Economic downturn did not harm efforts at reducing extreme poverty in developing world

WASHINGTON - A World Bank report shows a broad-based reduction in extreme poverty - and indicates that the global recession, contrary to economists’ expectations, did not increase poverty in the developing world.

The report shows that for the first time the proportion of people living in extreme poverty - on less than $1.25 a day - fell in every developing region between 2005 and 2008. And the recession seems not to have thrown that trend off course, according to preliminary data from 2010.

The progress is so dramatic that the world has met the United Nations’ Millennium Development Goals to cut extreme poverty in half, five years before its 2015 deadline.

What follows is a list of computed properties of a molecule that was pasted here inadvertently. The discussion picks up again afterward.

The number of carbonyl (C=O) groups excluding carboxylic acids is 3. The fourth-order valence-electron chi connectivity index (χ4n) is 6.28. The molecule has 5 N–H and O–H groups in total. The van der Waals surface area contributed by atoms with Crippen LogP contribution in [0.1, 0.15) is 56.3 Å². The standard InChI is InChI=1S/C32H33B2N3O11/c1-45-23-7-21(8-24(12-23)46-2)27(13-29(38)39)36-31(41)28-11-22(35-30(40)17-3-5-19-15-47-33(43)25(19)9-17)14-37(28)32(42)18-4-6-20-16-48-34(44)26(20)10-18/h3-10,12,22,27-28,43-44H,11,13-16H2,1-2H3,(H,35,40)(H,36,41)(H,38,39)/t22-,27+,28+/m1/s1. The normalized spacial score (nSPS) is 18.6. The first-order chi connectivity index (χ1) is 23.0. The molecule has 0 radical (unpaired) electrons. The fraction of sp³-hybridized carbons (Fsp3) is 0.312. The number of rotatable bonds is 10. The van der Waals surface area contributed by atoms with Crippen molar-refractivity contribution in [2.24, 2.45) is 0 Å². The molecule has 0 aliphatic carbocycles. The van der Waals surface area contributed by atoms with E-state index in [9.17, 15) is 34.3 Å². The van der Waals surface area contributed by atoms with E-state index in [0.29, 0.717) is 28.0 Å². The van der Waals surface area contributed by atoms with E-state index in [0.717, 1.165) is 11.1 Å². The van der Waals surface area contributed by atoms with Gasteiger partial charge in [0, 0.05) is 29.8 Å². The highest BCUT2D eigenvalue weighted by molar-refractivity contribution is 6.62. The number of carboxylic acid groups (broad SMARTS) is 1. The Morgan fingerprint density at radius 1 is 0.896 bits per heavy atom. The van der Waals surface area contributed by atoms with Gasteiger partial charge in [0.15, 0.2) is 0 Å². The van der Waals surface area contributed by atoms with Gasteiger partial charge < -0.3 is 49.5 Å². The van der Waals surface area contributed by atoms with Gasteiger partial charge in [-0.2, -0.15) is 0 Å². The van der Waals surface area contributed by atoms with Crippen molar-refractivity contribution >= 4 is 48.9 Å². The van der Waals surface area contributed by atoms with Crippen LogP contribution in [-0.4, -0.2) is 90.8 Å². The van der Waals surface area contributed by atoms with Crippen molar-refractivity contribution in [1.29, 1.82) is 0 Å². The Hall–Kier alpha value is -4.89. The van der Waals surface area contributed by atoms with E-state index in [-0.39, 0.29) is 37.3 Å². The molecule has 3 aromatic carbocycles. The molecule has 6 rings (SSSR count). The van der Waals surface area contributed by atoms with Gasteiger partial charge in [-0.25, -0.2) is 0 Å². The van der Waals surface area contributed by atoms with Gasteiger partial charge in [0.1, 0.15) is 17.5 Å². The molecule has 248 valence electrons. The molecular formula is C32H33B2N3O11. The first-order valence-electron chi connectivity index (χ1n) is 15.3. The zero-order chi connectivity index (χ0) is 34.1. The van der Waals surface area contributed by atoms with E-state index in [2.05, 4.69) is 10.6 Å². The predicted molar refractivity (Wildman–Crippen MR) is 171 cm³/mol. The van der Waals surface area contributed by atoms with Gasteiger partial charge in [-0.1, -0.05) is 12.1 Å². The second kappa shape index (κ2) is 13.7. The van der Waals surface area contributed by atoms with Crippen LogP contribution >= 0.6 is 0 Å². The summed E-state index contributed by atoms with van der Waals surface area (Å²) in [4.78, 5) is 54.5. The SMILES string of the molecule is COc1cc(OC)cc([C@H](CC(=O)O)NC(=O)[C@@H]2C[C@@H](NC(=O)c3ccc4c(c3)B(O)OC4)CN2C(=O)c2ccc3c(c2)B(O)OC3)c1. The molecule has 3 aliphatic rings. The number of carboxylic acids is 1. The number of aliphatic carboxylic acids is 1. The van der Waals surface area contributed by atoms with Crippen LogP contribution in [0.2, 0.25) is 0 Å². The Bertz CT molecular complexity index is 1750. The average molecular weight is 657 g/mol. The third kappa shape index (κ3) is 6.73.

“This is very good news,’’ said Jeffrey Sachs, director of the Earth Institute at Columbia University and the former director of the Millennium Development Goals project. “There has been broad-based progress in fighting poverty, and accelerating progress. There’s a lot to be happy about.’’

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The report indicates that despite the world’s entering a recession in 2009, poverty did not increase in developing nations.

That is contrary to the World Bank’s own expectations. In a year-end 2008 report, the development institution warned: “Unemployment is on the rise in industrial countries and poverty is set to increase across low- and middle-income countries, bringing with it a substantial deterioration in conditions for the world’s most vulnerable.’’

But that did not happen. Preliminary surveys for 2010 show that the proportion of people in the developing world living in extreme poverty fell.